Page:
From 11:00PM PDT on Friday, July 1 until 5:00AM PDT on Saturday, July 2, the Shmoop engineering elves will be making tweaks and improvements to the site. That means Shmoop will be unavailable for use during that time. Thanks for your patience!
"Contains some Introductory Particulars Relative to a Young Gentleman who now Arrives upon the Scene, and a New Adventure which Happened to Oliver"
Oliver can hardly believe that Rose will get better, so he goes for a walk and cries about it in private.
He comes back with an armful of flowers for Rose’s room just as night is falling.
A post-chaise (the carriage that carried mail from city to city would also take on passengers) passes him on the road at full gallop.
The passengers see him, and call for the driver to stop.
One of the passengers is Mr. Giles, who immediately asks Oliver how Rose is doing.
Oliver says that she’s better, and the second man jumps out of the carriage and asks Oliver if he’s quite sure about it. He seems to care an awful lot.
The gentleman turns away and sobs with relief. Mr. Giles does the same.
They all walk back to the house together (they send the driver ahead with the luggage).
Oliver notices that the young gentleman is about twenty-five years old, and looks a lot like Mrs. Maylie, so Oliver assumes he’s her son.
When they arrive at the house, Harry (that’s the new guy’s name) asks his mother why she didn’t write sooner, because if Rose had died and he hadn’t been there, he would have been miserable forever.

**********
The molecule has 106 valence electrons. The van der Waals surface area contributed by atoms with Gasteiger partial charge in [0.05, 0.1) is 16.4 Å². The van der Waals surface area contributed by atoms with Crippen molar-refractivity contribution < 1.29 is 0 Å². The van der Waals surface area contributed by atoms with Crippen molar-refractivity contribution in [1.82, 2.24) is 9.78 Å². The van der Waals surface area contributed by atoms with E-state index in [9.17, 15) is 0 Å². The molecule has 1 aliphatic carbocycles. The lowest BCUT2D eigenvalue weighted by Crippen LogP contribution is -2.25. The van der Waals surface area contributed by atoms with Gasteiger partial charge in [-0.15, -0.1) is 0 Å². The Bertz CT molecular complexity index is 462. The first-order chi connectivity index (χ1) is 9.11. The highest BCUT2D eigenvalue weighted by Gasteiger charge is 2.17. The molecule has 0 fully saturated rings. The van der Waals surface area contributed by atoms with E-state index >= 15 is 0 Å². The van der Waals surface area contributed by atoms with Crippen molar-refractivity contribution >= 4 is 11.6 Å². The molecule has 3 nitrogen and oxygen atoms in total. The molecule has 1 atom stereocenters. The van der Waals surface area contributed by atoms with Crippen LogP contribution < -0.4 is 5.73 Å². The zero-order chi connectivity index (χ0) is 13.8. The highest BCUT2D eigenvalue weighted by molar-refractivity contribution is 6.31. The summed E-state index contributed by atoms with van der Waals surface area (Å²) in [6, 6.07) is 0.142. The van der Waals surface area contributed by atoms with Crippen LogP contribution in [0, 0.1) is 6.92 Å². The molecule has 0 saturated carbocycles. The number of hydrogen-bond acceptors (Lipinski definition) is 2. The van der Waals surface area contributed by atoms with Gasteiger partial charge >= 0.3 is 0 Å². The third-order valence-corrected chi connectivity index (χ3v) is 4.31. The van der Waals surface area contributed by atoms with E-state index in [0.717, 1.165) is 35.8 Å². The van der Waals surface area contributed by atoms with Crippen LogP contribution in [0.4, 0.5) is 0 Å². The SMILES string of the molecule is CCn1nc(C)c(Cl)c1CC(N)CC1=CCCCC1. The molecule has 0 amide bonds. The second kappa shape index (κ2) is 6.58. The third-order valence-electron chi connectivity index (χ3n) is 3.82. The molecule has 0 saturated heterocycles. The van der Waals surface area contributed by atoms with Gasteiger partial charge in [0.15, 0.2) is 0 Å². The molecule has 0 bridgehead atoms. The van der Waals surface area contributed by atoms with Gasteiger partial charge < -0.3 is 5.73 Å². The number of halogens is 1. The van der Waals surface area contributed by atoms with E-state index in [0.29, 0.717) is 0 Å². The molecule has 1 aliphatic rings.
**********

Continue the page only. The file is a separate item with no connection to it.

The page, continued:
Then they get in a debate about whether or not he should marry Rose—he wants to, and says he’s been in love with her since forever (which is kind of icky if you remember that she’s only about seventeen, and he’s twenty-five).
But Mrs. Maylie says that Rose will say no, because she has a blight on her name (she’s an orphan, as we already know, and she was illegitimate) and she would be afraid of dragging him down socially.
Harry says he doesn’t care; his heart is set on Rose. And he says he’ll talk to Rose about it before he leaves again.
Mrs. Maylie says fine, go ahead and talk to her, but she doesn’t think Rose will say yes—Rose wouldn’t want to keep Harry back professionally or socially, so even though she loves him, Mrs. Maylie predicts that she’ll say no.
Mrs. Maylie leaves to go check on Rose, and Mr. Losberne comes over to say hi to Harry and to Mr. Giles.
Mr. Losberne tells Mr. Giles something in a whisper, which Mr. Giles goes down to the kitchen to repeat to all of the servants, with great importance.
Because of his "gallantry" on the night of the attempted robbery, Mrs. Maylie has given him a gift of twenty-five pounds (quite a lot of money, especially back then). The other servants are appropriately impressed.
Meanwhile, Mr. Losberne, Harry, and Oliver are chatting away upstairs, and don’t go to bed until late.
Oliver wakes up in a better mood, and, because he can’t go on long walks without Rose, he spends more time on his schoolwork.
He’s sitting in his little study at the back of the house with the window open, and he falls asleep over his work (that’s never happened to us).
He has a bad dream that he’s back in Fagin’s house, and shut up there again.
He half wakes up because he feels like he’s being watched.
And sure enough, he is—by Fagin, and the man who had gotten all crazy at the inn. They’re standing by the open window and staring at him.
Oliver is understandably creeped out.
Just as they realize that Oliver sees them, the second guy was saying that he’d recognize Oliver anywhere.
Oliver sees all this in a flash, and then runs, calling for help from the rest of the house.